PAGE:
BEST HIKE IF YOU'VE GOT ALL DAY 2006 | Round trip on the National Trail | Arts & Entertainment | Phoenix
While not particularly challenging in a technical sense, the National Trail is one bad mutha if tackled from beginning to end and back. The round trip is approximately 20 miles, the equivalent of walking from 48th Street to 51st Avenue and then turning around and doing it in reverse. The best approach is from the east end, at the Pima Canyon trailhead off 48th Street in Ahwatukee. From there, the National gains about 500 feet in elevation, placing you on the main line atop the mountain. On your journey, you'll pass some of the trail's major landmarks The Tunnel, Fat Man's Pass before hitting another ascent, this one a moderately difficult 500- to 750-footer that takes you to the very top of the range near the Antenna Array. After you stop to catch your breath, head toward the Rock Shelter on the next peak over. Once there, it's clear and mostly level sailing along the South Mountain spine, a section of the trail that offers dazzling Valley panoramas amid a pristine Sonoran Desert landscape. The National's west-end terminus is at the San Juan Lookout, which offers an up-close-and-personal view of the snaggletoothed Estrella Mountains.
Little-known fact: You do not have to drive all the way out to Apache Junction to have a great hiking experience. In fact, Trail 8, which wends its way through the Piestewa Peak/Dreamy Draw area of the Phoenix Mountains Preserve, can be just as breathtaking as anything in the Superstitions, with amazing summits and a plethora of cactus. Enter at the end of 40th Street south of Shea Boulevard, at the mountains preserve. Weirdly enough, despite its convenient location, even on a sunny Saturday, it can also be less crowded. Our apologies if we've given up your secret hiking spot.
While the Superstition Mountains provide by far the most dramatic scenery of any Valley-accessible day hikes, the Superstition hikes likely demand too much of a visitor's time. And, well, you read the newspapers. The Superstitions also are much more likely to disappear people. So, if the in-laws have overstayed their welcome, perhaps a hike in the Superstitions is exactly what the psychiatrist ordered. If you like the in-laws, though, the best bet likely is an easy and quickly accessible jaunt up South Mountain. We suggest hiking the Ahwatukee side simply because you get less city, more petroglyphs, and a grade that most people can hope to climb and descend without much pain. The view from the top from Dobbin's Lookout is simply spectacular, beautiful, grand, and, to be honest, frightening, as it gives one of the best perspectives on the vastness of our city's sprawl into the Sonoran Desert. Trailhead is at the intersection of Desert Foothills Parkway and Sixth Street on the Ahwatukee side of South Mountain.
You bought that mountain bike with dreams of tackling South Mountain or the Phoenix Mountains Preserve, but then you discovered something mountain biking can be a lot harder than pushing the old steed down a sidewalk. Perhaps you'll be in shape someday to grind up gravel-ridden slopes and rocket down luge-run trails like the big boys and girls. In the meantime, there's Papago Park. Go ahead, pump up the tires and clean the cobwebs out of the spokes. Papago Park is centrally located and won't cost you a cent to enjoy. Most of the trails are gentle up-and-downs that will only trouble the klutziest of children or adults. If you can ride a bike, you can probably mountain bike at Papago. Yet for all its friendliness to novices, it offers many of the same pleasures as any other mountain bike ride gorgeous views of rising crags, quietude, and the occasional glimpse of wildlife, mostly coyotes, lizards or rabbits. The best place to access Papago for bike riding is off Galvin Parkway. Instead of going east to the Phoenix Zoo, take the entrance road just opposite into a parking area. Trails from there run all over the park, and it's not easy to get lost. Better hurry out there, though civic leaders have grand designs to develop the park in the future, and the long series of interconnected trails that are great for biking someday could be blocked by a hotel or retail shops. For now, your path to biking fun awaits.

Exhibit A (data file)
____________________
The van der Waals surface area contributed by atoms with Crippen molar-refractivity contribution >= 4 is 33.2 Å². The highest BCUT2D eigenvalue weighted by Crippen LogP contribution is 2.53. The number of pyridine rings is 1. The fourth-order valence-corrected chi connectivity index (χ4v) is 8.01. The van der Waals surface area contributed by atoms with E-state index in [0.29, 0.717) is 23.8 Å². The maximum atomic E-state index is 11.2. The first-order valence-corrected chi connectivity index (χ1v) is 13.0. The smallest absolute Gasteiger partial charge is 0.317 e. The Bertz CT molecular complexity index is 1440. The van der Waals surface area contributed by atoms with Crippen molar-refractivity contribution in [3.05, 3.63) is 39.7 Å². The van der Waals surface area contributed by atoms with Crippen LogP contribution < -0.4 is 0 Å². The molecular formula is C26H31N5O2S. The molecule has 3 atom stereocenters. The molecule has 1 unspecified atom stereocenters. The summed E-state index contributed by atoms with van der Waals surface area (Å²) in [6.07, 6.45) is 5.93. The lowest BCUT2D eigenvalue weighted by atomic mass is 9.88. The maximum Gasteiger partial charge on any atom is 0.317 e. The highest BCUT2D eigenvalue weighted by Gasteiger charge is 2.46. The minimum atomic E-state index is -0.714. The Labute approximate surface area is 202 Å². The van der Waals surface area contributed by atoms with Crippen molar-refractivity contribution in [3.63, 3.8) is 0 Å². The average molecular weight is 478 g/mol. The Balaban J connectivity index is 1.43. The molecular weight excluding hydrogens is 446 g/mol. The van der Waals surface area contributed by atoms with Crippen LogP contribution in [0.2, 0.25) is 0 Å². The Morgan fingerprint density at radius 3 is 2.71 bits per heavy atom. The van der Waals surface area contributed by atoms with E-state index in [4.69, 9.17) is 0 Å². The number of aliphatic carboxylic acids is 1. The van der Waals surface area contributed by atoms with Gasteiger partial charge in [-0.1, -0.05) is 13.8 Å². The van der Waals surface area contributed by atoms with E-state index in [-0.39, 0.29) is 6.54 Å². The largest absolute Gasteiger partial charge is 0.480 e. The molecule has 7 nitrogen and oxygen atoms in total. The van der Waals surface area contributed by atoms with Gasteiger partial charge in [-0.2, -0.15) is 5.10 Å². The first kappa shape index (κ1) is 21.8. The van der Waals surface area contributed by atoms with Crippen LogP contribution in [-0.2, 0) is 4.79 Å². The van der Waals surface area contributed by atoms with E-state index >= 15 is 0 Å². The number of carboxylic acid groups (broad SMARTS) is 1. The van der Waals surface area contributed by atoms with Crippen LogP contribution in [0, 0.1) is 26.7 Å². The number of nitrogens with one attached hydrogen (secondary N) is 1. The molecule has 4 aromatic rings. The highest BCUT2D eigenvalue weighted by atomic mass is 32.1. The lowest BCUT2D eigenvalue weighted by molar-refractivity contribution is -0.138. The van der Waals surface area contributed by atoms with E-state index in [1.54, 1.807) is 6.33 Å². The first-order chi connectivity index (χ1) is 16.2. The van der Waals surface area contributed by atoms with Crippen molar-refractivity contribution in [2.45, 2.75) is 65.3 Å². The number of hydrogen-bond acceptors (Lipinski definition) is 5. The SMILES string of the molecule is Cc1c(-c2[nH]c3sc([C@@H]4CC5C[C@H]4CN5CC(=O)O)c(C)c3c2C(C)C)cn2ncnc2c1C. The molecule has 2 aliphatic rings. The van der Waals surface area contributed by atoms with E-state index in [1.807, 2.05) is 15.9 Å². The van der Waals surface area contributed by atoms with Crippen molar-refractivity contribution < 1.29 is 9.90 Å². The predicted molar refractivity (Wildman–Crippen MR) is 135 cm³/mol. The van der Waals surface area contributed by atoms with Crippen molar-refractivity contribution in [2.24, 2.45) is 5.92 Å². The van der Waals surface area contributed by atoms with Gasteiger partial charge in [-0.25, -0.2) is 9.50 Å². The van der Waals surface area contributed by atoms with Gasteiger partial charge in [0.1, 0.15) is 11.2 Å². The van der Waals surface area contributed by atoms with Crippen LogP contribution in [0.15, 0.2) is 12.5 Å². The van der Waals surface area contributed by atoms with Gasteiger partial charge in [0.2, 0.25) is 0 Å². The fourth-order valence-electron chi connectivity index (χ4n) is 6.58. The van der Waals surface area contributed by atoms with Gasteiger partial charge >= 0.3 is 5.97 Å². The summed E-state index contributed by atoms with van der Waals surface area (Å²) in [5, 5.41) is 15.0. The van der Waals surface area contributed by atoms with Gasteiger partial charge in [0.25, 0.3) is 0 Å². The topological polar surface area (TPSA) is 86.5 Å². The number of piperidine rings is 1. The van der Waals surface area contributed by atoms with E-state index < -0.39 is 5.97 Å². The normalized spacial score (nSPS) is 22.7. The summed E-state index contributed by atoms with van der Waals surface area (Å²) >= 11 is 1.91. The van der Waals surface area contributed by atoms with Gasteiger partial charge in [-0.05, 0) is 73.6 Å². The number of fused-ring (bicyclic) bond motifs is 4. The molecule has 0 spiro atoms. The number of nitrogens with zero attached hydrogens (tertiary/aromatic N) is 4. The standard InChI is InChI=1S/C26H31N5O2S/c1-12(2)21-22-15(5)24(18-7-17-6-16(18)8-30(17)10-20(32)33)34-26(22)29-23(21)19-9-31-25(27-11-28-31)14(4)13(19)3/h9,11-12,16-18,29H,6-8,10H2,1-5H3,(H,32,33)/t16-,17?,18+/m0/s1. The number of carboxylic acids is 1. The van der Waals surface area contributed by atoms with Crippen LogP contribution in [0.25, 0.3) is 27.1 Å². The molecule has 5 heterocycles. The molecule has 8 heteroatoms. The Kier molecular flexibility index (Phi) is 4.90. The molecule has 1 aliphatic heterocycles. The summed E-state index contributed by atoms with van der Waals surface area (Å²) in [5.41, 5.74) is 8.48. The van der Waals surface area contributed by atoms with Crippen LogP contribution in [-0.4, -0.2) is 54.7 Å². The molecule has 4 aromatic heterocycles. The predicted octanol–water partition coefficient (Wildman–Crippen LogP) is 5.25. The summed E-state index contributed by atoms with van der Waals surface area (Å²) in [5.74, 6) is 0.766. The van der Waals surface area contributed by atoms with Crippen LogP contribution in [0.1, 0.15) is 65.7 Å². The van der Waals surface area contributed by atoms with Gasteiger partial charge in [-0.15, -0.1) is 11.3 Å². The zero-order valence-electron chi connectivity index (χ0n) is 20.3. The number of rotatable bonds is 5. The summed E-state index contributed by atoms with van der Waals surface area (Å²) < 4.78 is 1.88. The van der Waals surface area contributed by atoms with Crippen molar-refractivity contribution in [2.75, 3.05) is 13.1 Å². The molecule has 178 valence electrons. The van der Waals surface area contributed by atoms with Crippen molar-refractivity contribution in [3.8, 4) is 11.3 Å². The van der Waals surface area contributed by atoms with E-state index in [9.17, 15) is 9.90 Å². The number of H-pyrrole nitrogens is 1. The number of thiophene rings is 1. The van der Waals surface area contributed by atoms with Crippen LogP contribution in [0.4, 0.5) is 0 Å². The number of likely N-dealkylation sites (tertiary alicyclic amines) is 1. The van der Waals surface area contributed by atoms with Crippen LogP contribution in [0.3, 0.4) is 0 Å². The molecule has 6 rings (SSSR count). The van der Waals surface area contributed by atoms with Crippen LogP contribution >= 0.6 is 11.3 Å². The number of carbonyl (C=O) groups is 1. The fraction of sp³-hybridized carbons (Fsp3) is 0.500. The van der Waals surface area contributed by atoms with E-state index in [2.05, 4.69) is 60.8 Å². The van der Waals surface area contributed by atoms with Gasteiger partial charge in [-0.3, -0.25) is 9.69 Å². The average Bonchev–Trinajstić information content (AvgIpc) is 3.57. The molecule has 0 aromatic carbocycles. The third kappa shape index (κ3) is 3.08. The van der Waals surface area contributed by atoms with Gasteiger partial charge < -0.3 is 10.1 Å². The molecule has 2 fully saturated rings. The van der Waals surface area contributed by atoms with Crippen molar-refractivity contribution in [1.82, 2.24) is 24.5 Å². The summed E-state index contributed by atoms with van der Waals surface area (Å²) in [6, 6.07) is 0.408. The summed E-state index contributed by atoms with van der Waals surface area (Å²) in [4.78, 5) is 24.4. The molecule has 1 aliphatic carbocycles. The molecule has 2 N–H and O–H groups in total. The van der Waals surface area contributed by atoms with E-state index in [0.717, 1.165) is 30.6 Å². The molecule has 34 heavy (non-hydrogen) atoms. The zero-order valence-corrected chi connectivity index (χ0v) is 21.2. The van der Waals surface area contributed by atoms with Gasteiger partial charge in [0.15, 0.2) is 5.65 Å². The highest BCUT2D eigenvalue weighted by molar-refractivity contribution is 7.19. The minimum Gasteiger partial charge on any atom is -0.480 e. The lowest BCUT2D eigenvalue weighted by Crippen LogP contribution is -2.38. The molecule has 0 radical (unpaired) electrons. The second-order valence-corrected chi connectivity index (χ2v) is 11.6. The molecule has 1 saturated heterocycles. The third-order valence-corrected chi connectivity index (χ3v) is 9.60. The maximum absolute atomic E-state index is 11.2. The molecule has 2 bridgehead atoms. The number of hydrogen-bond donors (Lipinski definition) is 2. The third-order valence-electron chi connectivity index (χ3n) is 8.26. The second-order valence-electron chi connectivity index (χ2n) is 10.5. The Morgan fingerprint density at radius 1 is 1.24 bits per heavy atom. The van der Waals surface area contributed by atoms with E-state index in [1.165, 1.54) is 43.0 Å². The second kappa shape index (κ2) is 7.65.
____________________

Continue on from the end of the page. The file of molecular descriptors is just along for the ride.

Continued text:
The Valley has more kick-ass mountain bike trails than you can throw a broken chain at, but nothing beats Pemberton for continuous one-way rough-riding pleasure. In fact, since the few equestrians at McDowell Mountain Park are well spread out, and hikers rare, this trail transforms a land area the size of Fountain Hills into your own personal mountain bike heaven. On many days, especially if it's the slightest bit warm out, we've had the entire loop, and seemingly every hill, rock, cholla cactus and collared lizard within it, to our smug little selves. The park also has two wonderful, mountain-bike-only competitive tracks. But even without as much of the coveted single-track trail per mile, Pemberton is every bit as fun as the comp tracks and there's 15 miles of it. Bike clockwise for a breezy, long descent on the back part of the loop; counterclockwise if you want a shorter, rockier downhill ride. Either way, it's a blast for beginners to experts, and the ever-changing scenery just rolls on and on. Pemberton will probably take you a couple of hours even if you're pretty fast. So be sure to take water with you, even in cooler temps. It's a big 'un.